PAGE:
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Junior contract changes would scupper GP recruitment plans

RCGP demands ‘cast iron guarantee’ that junior doctors’ contract changes will not affect GPs

Louise Prime

Wednesday, 23 September 2015

The Royal College of GPs has demanded a ‘cast iron guarantee’ from Jeremy Hunt that he will not allow his proposals to impose the new contract on junior doctors to adversely affect the pay and conditions of GP trainees – as otherwise, said the College, the government would miss its target of recruiting 5,000 new GPs.

The RCGP has launched an online petition in which it calls on the health secretary to “give a cast iron guarantee to trainee general practitioners that any new contract for junior doctors will not have a detrimental effect on pay and conditions of medical graduates choosing general practice, and provide clarification about how the proposals will work in practice, particularly in light of the proposed removal of salary supplements that GPs receive during their training.”

It warned that cutting salary supplements will act as a financial disincentive to trainee doctors, resulting in fewer graduates choosing general practice. It said this would prevent the Government from achieving its target of increasing the number of GPs by 5,000 by 2020, as well as having a negative impact on the ability of GPs to provide safe, high quality care to their patients.

RCGP chair Professor Maureen Baker also wrote to the health secretary warning him that alarm about the situation is growing among GP trainees and medics considering their career options, as well as everyone concerned about the profession’s future. She said: “This has been further heightened since my previous letter [in August] by the news that the Government is intending to impose new contract terms on junior doctors. Far from encouraging more people into the profession, there is a real danger that the result will be to drive a coach and horses through our joint recruitment efforts, making your target of 5,000 more GPs by 2020 impossible to achieve.”

She has asked in particular for clarification on:

  • What the new basic level of pay will be for a GP trainee;
  • The level of the recruitment and retention premium and whether this will be equivalent to the current GP trainee supplement;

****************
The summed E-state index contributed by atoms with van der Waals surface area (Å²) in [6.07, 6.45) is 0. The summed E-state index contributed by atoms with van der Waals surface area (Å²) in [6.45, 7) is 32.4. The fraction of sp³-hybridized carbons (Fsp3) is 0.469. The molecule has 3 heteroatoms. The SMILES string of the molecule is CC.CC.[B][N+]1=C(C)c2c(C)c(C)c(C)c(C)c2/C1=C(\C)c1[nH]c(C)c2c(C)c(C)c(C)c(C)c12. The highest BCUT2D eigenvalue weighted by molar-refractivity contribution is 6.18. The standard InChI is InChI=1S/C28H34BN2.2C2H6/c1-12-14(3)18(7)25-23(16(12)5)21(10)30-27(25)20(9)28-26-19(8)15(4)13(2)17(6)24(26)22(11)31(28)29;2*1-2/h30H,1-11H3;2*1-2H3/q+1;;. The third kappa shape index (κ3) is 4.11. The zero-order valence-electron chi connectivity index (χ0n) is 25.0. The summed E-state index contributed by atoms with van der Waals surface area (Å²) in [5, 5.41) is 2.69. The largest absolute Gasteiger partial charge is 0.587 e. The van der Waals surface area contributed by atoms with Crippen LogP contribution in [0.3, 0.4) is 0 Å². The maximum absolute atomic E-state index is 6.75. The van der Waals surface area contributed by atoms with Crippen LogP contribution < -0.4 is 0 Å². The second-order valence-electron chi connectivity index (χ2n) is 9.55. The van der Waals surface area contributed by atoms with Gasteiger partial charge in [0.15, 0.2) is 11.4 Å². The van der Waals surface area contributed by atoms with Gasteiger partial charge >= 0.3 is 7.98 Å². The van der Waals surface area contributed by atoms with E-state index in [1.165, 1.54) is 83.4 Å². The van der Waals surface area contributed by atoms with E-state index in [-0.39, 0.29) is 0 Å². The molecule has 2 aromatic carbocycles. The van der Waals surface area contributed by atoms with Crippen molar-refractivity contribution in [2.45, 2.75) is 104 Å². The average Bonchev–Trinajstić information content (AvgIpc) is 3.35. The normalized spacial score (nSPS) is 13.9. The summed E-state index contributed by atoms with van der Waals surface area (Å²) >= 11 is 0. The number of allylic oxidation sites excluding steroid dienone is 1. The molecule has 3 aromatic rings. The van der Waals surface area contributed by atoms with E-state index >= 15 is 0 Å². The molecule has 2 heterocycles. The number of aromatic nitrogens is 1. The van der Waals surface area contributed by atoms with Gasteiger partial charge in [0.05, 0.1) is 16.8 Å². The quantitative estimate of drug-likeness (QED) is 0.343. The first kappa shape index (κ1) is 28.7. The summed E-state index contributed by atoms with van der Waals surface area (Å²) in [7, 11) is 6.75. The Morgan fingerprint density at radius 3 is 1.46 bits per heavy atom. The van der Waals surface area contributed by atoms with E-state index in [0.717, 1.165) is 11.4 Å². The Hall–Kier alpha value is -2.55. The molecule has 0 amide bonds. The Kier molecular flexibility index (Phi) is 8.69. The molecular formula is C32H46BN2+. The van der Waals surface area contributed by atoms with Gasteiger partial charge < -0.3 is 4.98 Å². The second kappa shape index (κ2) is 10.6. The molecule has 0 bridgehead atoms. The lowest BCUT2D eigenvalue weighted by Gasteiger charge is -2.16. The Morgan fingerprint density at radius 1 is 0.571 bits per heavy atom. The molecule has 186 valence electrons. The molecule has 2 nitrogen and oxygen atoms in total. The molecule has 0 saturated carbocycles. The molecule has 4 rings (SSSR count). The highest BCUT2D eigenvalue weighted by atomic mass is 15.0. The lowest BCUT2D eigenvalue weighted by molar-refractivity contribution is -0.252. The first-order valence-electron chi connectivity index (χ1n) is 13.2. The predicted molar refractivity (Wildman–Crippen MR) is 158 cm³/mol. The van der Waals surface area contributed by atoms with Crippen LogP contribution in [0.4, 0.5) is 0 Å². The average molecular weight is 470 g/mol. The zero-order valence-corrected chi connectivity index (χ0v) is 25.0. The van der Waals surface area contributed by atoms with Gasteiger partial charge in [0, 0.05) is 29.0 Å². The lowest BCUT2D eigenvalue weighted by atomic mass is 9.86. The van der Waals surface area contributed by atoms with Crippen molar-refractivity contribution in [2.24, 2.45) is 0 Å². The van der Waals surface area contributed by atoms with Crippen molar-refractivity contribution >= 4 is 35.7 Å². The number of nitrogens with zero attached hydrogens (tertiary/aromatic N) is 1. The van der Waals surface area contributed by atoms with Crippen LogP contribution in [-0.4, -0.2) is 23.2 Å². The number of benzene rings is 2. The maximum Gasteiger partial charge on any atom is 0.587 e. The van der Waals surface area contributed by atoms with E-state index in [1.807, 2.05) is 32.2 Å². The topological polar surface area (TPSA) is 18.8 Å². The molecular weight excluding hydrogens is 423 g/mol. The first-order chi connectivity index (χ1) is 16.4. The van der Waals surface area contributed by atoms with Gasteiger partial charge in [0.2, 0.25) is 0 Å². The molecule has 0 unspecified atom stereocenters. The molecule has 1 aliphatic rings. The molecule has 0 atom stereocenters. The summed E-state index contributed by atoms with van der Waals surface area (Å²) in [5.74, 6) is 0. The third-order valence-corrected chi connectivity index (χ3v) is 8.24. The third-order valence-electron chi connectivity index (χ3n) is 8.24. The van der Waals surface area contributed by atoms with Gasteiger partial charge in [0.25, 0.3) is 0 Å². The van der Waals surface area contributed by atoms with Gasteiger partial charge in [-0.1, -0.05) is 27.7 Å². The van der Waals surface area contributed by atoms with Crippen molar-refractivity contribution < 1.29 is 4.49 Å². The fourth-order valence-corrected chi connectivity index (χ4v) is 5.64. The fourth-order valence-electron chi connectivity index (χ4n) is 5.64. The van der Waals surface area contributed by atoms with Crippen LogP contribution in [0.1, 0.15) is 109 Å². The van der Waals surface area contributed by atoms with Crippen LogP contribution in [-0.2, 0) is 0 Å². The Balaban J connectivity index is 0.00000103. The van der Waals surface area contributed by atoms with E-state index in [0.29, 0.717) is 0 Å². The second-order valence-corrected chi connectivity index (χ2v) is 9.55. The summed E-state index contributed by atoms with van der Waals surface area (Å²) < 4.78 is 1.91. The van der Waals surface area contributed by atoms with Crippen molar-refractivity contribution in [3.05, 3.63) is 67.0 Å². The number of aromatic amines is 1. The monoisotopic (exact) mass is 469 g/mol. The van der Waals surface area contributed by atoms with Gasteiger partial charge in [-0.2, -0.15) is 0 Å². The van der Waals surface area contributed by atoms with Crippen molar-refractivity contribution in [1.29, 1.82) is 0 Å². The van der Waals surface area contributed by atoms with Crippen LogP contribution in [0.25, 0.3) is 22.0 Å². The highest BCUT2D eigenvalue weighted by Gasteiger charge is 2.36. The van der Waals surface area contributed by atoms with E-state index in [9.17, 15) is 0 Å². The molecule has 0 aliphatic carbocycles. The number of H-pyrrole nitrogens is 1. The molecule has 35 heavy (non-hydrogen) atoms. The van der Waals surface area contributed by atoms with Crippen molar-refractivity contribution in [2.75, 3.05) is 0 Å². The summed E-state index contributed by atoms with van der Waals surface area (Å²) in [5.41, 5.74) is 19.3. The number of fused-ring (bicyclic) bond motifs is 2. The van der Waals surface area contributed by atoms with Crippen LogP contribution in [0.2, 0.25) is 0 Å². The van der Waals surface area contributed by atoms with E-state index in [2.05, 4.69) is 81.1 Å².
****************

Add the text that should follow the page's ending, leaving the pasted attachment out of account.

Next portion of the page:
• Whether the premium will cover all GP trainees, regardless of location;
  • Whether the premium will remain in place for all future GP trainees; and
  • Whether those in other specialities who choose to retrain in general practice will continue to benefit from pay protection, so that they are not penalised financially as a result of their decision.

Dr Baker said: “GP trainees are vital to the future of general practice and the NHS as a whole and we must do everything possible to support and value them. Yet there is growing confusion and alarm about their situation … The Government now needs to move quickly to plug the information vacuum by sending out a clear message that no GP trainee will be worse off under the new arrangements than under the GP trainee supplement.”

Last Friday, Welsh Government officials issued a statement to BMA Wales that, rather than follow the approach being taken in England, it will retain the current junior doctor contract in Wales “and only move towards negotiations when the time is right”. Chair of the junior doctor committee in Wales Dr Bethan Roberts responded: “I am delighted that the Welsh Government have decided, in line with the position in Scotland, to continue with the current contract for junior doctors in Wales, instead of following the UK Government and imposing a new contract on junior doctors in England which is both unsafe and unfair … An imposed contract would have been hugely detrimental to both junior doctors and the NHS.”

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